Grace, Race, and Peace: Admitting there is a problem is the first step to getting help.

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Josephine Bakhita, St Martin De Porres, Mother Mary Lange, Fr. Tolton

The first step to recovery is admitting you have a problem, or so I have been told by those who specialize in treating addiction. What they also tell me is that the correlative is true: the the greater investment we make in denial, the more the addiction feeds itself.

I was raised, as many in American were to believe that racism is a bad thing. But I was also raised to believe that racism is only a limited description of mean and ill intended choices that one person could, but should not, make. Therefore it was pretty easy for me to agree that being racist is bad, because it was pretty easy to determine that I wasn’t one.

But in the Christian tradition the nature of sin is always far more complex than that. Isaiah admits in Chapter 6 that he is not only a man of unclean lips, but that he comes from a people of unclean lips. The disease of his life is not built in merely to his own individual intentions and choices, but the very imagination, and even the language, that makes up how he sees the world and engages it …and he won’t get better without God’s help. The Psalms are always asking God to search us and to make known to use where there are parts not obvious to us that may be working against what God hopes to be restoring in creation.

Our tradition is one of deep self examination, humility, grace and hope (Psalm 51, Psalm 139). We need to search deeply to see if there is any sin in us of which I am not readily aware, because to find a place of iniquity and decay, is merely to locate the point of God’s ongoing redemption and resurrection.

I am not suggesting some form of cheap grace where simply by discovering there is some wrong within us, we may as quickly forget it and move on. I mean that the love of God wants to do more in us than we can yet even imagine (Eph 3:20). We get to be part of the redemption of all this mess. We get to stop being part of the (even unintentional) hurting and part of the hard work of reconciliation and healing.

Today is the first day of Black History Month in the U.S. It is a designated time to reflect on the significant contributions that have been made to American culture and society by black women and men who have not only altered and enriched the course of American life, but who have in fact changed the entire face of the world. For many this is a time to be inspired, a time to find courage and a time to take pride in black identity. Yet for many others, the celebration of the accomplishments of many great black Americans is an opportunity to contend that racism has run its course and that the remaining threat to American equality is something called reverse racism… which is many ways simply means, anyone who says racism is still a force in America is a “reverse racist.”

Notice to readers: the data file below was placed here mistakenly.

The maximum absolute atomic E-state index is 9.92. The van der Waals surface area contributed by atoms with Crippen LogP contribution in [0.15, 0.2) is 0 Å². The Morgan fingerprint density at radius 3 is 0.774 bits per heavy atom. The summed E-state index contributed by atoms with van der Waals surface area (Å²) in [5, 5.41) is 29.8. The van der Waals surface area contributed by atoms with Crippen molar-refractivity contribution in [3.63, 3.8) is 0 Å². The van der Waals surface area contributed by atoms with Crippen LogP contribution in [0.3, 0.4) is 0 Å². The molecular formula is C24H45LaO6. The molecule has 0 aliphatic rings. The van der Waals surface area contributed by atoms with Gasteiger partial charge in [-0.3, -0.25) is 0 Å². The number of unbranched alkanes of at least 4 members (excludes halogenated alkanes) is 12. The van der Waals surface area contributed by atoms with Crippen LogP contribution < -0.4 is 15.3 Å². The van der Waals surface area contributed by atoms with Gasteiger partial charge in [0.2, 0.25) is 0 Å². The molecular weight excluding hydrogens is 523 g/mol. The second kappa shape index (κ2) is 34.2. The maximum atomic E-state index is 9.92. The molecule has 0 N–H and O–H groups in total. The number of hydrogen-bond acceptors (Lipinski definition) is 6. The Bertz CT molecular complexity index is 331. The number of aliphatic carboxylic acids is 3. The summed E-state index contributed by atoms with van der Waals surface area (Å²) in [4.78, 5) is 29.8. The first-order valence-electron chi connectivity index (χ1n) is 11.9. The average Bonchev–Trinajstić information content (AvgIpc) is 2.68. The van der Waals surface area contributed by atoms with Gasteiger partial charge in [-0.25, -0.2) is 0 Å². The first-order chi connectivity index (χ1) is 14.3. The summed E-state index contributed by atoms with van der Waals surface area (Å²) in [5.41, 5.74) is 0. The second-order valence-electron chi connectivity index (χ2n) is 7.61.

For Christians there is a different aspect to our tradition which compels us to walk through this month differently. How do white Christians like myself walk through a month like this in the spirit of the Psalms? Are we to put our guard up, arguing against the possibility of any new or lingering racial inequalities? That does not strike me a a prayerful practice, at least not in the spirit of the Psalms and the prophets.

I want to invite other white Christian like myself to enter into a time… of silence. During this month join me in a time dedicated to listening to God, but also to others. Practice some humility, that even if you are right about something, there is a time to hold your tongue and just listen others. Can we have the courage to listen to our black brothers and sisters and neighbors. Can we listen without interrupting to the parts of American history that have been glossed over or ignored outright. Can we hear their songs of protest, humbly asking the Spirit to guide us, and keep our mouths shut and our comment sections empty?

Will you pray and listen with me during the month of February to the songs and stories of black America? Can we release into God’s hand our own sense of injustice and instead search only our own lives for how God may want to change things?

Our faith is one of grace, peace and without questions, hope. We need not fear what God may reveal to us. Or if we do have that kind of fear, perhaps it is our very understanding of God that needs to change.

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During the Month of February follow the Outpatient Monk on Facebook for Updated readings from historical Black Christian writers.  

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